“The money that the new shareholders pay may go right to the bondholders,” he said. That’s one reason he has given Hertz bonds a “buy” rating. They have been trading for around 40 cents on the dollar but may be worth more than 50 cents — thanks, in part, to the money that may flow in from new shareholders.
On the face of it, though, if the new stock sale were permitted, it would be a very bad deal for shareholders. “That’s why, normally, this just doesn’t happen,” he said.
But there is always a first attempt, and this may well be it.
I asked Lynn E. Turner, a former S.E.C. chief accountant, whether a stock offering like this, by a company in the early days of bankruptcy, has ever occurred before. “I can’t recall an incident where a company has made a stock filing this early after filing for bankruptcy,” he said.
Hertz, to its credit, disclosed the risks to prospective stock shareholders quite openly. If it is permitted to proceed with the sale, buyers won’t be able to say they weren’t warned.
The prospectus says clearly that on May 22, the giant car rental company entered bankruptcy proceedings because it could not pay all of its debts. As a consequence, there is a “significant risk” that by the time the company’s lenders are through with it, all of its stock — not just the shares in the potential new offering — will turn out to be “worthless.”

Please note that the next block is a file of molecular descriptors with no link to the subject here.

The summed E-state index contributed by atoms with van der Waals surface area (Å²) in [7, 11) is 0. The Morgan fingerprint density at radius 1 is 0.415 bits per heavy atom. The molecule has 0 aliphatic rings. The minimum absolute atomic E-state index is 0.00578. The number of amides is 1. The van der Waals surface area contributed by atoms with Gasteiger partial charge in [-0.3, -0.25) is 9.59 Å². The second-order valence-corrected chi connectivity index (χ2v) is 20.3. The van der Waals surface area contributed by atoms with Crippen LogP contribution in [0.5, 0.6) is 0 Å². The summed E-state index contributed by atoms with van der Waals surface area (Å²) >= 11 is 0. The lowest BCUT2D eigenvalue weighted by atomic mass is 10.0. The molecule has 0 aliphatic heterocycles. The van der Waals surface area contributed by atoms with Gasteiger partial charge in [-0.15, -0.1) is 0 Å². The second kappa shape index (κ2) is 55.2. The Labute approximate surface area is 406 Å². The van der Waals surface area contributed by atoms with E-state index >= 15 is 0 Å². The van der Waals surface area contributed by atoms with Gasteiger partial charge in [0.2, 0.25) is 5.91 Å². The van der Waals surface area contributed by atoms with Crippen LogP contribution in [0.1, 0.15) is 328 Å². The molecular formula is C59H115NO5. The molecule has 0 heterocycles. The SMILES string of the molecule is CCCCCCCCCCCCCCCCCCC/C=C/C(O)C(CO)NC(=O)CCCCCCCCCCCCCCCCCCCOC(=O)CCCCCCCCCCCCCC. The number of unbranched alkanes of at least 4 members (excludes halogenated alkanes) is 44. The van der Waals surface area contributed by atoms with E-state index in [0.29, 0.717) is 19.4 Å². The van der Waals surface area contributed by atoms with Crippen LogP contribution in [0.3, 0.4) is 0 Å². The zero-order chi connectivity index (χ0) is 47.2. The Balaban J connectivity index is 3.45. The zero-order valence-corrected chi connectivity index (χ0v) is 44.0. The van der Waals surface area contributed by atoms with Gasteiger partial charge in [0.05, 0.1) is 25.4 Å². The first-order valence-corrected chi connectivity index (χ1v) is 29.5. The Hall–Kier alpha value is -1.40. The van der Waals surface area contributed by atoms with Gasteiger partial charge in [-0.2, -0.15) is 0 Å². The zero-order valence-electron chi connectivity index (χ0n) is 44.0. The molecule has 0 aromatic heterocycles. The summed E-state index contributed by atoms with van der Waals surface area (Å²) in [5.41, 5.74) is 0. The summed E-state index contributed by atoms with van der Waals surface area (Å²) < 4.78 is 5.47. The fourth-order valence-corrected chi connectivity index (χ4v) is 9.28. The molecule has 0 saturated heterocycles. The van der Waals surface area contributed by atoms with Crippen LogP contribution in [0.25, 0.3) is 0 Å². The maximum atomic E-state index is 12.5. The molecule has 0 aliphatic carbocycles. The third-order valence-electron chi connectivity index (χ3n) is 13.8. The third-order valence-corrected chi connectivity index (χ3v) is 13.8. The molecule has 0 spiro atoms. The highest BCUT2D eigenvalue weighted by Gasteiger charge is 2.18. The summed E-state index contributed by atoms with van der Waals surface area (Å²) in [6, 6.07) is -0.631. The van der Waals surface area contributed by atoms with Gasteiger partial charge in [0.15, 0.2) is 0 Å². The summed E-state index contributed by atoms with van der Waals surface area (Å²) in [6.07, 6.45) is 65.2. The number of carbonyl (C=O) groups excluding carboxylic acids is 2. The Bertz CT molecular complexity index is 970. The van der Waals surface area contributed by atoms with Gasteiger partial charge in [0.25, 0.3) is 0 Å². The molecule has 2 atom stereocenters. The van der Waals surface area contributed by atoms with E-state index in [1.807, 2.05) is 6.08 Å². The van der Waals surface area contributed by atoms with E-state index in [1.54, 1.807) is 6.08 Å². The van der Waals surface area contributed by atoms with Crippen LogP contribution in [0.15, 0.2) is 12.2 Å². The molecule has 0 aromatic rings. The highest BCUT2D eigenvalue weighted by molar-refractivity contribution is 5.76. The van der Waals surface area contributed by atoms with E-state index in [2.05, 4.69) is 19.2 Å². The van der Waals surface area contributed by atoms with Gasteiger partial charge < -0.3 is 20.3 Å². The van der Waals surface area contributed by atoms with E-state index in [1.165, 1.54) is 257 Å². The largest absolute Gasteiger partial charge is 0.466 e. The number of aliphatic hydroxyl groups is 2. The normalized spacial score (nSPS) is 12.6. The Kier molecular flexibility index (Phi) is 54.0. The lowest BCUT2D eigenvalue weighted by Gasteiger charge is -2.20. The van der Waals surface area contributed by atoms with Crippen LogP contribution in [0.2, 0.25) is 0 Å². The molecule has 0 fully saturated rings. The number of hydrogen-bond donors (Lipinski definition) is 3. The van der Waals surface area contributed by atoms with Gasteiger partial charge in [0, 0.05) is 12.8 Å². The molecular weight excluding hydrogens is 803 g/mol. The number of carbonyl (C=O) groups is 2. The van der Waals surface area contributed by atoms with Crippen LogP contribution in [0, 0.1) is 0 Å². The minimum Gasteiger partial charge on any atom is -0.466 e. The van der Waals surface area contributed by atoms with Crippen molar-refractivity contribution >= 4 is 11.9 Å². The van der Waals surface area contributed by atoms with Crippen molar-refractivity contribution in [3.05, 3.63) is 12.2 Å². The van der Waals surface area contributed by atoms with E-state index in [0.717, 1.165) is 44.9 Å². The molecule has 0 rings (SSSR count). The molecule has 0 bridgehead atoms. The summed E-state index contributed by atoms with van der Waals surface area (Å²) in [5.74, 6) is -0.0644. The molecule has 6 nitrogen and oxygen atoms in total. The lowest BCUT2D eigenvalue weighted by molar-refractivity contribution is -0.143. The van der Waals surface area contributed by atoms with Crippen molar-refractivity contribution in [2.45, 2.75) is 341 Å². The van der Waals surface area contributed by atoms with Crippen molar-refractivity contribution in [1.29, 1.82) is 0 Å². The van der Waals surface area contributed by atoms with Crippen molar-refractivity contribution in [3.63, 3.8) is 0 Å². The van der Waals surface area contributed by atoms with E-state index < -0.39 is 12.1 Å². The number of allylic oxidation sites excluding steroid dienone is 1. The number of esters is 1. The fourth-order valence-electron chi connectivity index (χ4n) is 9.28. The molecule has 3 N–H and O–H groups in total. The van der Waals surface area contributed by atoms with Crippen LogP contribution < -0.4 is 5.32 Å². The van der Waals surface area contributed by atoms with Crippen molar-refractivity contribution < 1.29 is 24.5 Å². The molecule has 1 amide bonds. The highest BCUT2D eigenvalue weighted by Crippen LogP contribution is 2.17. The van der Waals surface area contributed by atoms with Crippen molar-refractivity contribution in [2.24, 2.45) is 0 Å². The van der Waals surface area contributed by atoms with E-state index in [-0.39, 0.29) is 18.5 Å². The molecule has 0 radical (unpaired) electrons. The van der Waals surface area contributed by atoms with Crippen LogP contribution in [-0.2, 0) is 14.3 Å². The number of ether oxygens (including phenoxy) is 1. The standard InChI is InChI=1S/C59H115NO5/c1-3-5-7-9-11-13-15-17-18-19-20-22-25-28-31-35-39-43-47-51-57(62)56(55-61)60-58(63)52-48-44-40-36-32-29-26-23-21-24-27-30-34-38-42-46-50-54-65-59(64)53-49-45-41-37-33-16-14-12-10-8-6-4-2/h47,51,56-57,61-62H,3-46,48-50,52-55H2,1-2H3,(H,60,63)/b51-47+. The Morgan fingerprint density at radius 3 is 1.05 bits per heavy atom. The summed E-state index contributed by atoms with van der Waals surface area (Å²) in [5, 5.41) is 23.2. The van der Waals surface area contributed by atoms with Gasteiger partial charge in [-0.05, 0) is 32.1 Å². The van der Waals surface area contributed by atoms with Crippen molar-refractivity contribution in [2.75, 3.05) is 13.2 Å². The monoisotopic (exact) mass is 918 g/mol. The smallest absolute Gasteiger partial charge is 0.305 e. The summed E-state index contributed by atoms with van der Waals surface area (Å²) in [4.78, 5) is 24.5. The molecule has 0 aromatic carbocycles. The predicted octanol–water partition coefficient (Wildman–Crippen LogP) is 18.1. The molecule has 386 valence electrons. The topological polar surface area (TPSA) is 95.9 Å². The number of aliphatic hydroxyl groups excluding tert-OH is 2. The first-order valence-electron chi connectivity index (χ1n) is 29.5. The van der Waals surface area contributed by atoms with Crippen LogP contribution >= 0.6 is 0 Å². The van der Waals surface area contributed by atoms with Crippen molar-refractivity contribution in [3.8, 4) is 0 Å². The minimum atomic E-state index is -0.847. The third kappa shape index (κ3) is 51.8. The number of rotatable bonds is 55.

In fact, it uses the word “worthless” seven times, like a series of hazard lights set up along a long and dangerous road, so even unwary, inexperienced or perversely oblivious drivers will see at least one of them.
Here is a representative sample. It appears in boldface, much like this, so you can’t miss it:
“We are in the process of a reorganization under chapter 11 of title 11, or Chapter 11, of the United States Code, or Bankruptcy Code, which has caused and may continue to cause our common stock to decrease in value, or may render our common stock worthless.”
Hertz appears to have sought to comply with legal requirements while availing itself of what it described in a court filing as a “unique opportunity” to raise money cheaply by selling new shares, while day-traders on Robinhood and other platforms play with its existing stock as though it were a video game.